No More Cousin Toms

No More Cousin Toms

“The sentiment of organized labor in the country is decidedly in favor of maintaining and encouraging the recognition of equality between colored and white workers….”

“…to the union of the trade belongs absolute jurisdiction on all matters connected with the trade.”

“…if the colored man continues to lend himself to the work of tearing down what the white man has built up, a race hatred far worse than any ever known will result. Caucasian civilization will serve notice that its uplifting process isĀ  not to be interfered with in any way.”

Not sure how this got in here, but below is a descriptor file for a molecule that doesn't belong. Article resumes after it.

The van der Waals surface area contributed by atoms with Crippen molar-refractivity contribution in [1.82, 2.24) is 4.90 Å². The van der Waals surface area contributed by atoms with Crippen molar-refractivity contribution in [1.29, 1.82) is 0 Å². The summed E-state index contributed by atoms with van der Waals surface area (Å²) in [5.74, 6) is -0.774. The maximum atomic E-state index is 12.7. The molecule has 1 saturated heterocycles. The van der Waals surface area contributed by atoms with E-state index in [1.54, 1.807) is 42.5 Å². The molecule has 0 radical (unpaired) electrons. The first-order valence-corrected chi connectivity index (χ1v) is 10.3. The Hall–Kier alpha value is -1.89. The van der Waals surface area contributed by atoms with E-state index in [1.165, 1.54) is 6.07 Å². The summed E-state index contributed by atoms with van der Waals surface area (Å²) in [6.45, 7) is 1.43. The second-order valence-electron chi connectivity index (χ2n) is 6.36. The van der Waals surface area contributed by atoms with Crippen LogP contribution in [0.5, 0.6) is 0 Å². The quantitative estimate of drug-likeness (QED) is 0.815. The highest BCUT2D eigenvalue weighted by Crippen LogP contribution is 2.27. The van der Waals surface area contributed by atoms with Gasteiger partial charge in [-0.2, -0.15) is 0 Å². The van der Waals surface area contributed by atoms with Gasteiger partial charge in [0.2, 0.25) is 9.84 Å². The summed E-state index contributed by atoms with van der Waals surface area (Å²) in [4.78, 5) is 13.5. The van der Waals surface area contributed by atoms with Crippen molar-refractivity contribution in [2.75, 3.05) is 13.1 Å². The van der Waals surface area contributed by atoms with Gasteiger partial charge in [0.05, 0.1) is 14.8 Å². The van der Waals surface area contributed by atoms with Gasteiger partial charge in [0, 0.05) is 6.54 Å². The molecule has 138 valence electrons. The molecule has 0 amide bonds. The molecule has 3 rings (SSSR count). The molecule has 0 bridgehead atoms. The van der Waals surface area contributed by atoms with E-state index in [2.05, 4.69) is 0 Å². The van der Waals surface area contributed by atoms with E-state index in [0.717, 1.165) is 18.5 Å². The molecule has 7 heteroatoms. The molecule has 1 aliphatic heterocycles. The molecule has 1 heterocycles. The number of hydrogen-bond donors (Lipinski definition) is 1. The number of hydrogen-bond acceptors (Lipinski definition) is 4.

The same man, Samuel Gompers, wrote all three of those statements. Gompers, the AFL’s founder, maintained that he was opposed to racial discrimination by unions, but accepted segregation as a necessary condition for organizing workers. And though he disapproved of excluding Negroes from unions, he believed that the “absolute jurisdiction” of the autonomous unions affiliated to the Federation included the right to carry out such policies. Then, goaded by the actions of Negroes who became strikebreakers because only in that way could they get jobs normally controlled by the unions, Gompers would angrily lash out at them, failing to understand how deeply Negroes felt about organizations which in convention resolutions promised them the future while depriving them of jobs in the present.